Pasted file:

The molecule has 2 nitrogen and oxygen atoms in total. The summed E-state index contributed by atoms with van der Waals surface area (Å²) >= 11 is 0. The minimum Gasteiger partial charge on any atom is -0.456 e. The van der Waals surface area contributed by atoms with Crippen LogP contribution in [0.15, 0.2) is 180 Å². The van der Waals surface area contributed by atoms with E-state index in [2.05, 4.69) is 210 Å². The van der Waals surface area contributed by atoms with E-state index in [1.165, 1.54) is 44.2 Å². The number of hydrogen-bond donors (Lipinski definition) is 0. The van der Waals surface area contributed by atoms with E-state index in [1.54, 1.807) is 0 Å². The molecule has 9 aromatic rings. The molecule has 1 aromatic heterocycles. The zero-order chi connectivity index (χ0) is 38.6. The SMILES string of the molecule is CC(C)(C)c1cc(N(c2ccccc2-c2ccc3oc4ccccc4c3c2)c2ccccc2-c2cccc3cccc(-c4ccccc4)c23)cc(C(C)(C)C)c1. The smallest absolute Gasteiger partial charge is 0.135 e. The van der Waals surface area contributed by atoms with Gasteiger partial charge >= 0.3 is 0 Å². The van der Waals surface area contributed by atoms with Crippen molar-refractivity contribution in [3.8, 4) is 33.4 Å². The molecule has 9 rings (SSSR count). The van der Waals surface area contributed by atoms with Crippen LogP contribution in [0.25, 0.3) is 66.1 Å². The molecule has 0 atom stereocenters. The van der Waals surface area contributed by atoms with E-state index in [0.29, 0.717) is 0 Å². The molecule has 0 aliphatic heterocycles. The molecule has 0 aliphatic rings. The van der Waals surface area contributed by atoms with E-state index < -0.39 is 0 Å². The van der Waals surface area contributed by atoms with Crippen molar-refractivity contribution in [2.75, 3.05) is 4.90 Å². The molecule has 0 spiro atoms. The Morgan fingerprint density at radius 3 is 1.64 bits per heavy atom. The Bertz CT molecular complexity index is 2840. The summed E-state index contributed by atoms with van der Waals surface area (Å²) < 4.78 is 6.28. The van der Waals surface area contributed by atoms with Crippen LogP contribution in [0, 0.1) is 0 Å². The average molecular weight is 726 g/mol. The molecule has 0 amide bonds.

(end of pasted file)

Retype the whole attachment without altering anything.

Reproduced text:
The molecule has 2 nitrogen and oxygen atoms in total. The summed E-state index contributed by atoms with van der Waals surface area (Å²) >= 11 is 0. The minimum Gasteiger partial charge on any atom is -0.456 e. The van der Waals surface area contributed by atoms with Crippen LogP contribution in [0.15, 0.2) is 180 Å². The van der Waals surface area contributed by atoms with E-state index in [2.05, 4.69) is 210 Å². The van der Waals surface area contributed by atoms with E-state index in [1.165, 1.54) is 44.2 Å². The number of hydrogen-bond donors (Lipinski definition) is 0. The van der Waals surface area contributed by atoms with E-state index in [1.54, 1.807) is 0 Å². The molecule has 9 aromatic rings. The molecule has 1 aromatic heterocycles. The zero-order chi connectivity index (χ0) is 38.6. The SMILES string of the molecule is CC(C)(C)c1cc(N(c2ccccc2-c2ccc3oc4ccccc4c3c2)c2ccccc2-c2cccc3cccc(-c4ccccc4)c23)cc(C(C)(C)C)c1. The smallest absolute Gasteiger partial charge is 0.135 e. The van der Waals surface area contributed by atoms with Gasteiger partial charge >= 0.3 is 0 Å². The van der Waals surface area contributed by atoms with Crippen molar-refractivity contribution in [3.8, 4) is 33.4 Å². The molecule has 9 rings (SSSR count). The van der Waals surface area contributed by atoms with Crippen LogP contribution in [0.25, 0.3) is 66.1 Å². The molecule has 0 atom stereocenters. The van der Waals surface area contributed by atoms with E-state index in [0.29, 0.717) is 0 Å². The molecule has 0 aliphatic heterocycles. The molecule has 0 aliphatic rings. The van der Waals surface area contributed by atoms with E-state index < -0.39 is 0 Å². The van der Waals surface area contributed by atoms with Crippen molar-refractivity contribution in [2.75, 3.05) is 4.90 Å². The molecule has 0 spiro atoms. The Morgan fingerprint density at radius 3 is 1.64 bits per heavy atom. The Bertz CT molecular complexity index is 2840. The summed E-state index contributed by atoms with van der Waals surface area (Å²) < 4.78 is 6.28. The van der Waals surface area contributed by atoms with Crippen LogP contribution in [0, 0.1) is 0 Å². The average molecular weight is 726 g/mol. The molecule has 0 amide bonds.